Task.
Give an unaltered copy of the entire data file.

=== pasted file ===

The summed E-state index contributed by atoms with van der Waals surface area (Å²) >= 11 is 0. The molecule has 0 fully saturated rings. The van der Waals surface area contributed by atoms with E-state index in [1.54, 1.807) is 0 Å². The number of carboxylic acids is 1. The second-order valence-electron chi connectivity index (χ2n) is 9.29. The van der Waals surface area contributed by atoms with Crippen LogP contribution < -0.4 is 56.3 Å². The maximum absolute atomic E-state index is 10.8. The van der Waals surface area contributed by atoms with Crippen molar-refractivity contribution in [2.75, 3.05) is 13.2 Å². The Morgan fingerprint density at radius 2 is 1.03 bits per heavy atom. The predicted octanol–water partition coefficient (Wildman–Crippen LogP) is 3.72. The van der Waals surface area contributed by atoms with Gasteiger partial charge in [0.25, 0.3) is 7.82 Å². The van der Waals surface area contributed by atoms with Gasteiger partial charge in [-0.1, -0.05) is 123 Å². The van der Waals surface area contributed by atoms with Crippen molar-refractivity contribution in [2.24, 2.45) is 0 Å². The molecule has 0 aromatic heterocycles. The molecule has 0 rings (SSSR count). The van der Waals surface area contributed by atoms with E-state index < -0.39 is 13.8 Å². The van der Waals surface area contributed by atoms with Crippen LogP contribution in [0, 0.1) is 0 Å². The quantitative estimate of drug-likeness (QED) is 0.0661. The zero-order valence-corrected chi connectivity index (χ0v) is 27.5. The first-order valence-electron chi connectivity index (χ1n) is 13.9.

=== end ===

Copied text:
The summed E-state index contributed by atoms with van der Waals surface area (Å²) >= 11 is 0. The molecule has 0 fully saturated rings. The van der Waals surface area contributed by atoms with E-state index in [1.54, 1.807) is 0 Å². The number of carboxylic acids is 1. The second-order valence-electron chi connectivity index (χ2n) is 9.29. The van der Waals surface area contributed by atoms with Crippen LogP contribution < -0.4 is 56.3 Å². The maximum absolute atomic E-state index is 10.8. The van der Waals surface area contributed by atoms with Crippen molar-refractivity contribution in [2.75, 3.05) is 13.2 Å². The Morgan fingerprint density at radius 2 is 1.03 bits per heavy atom. The predicted octanol–water partition coefficient (Wildman–Crippen LogP) is 3.72. The van der Waals surface area contributed by atoms with Gasteiger partial charge in [0.25, 0.3) is 7.82 Å². The van der Waals surface area contributed by atoms with Gasteiger partial charge in [-0.1, -0.05) is 123 Å². The van der Waals surface area contributed by atoms with Crippen molar-refractivity contribution in [2.24, 2.45) is 0 Å². The molecule has 0 aromatic heterocycles. The molecule has 0 rings (SSSR count). The van der Waals surface area contributed by atoms with E-state index < -0.39 is 13.8 Å². The van der Waals surface area contributed by atoms with Crippen LogP contribution in [0, 0.1) is 0 Å². The quantitative estimate of drug-likeness (QED) is 0.0661. The zero-order valence-corrected chi connectivity index (χ0v) is 27.5. The first-order valence-electron chi connectivity index (χ1n) is 13.9.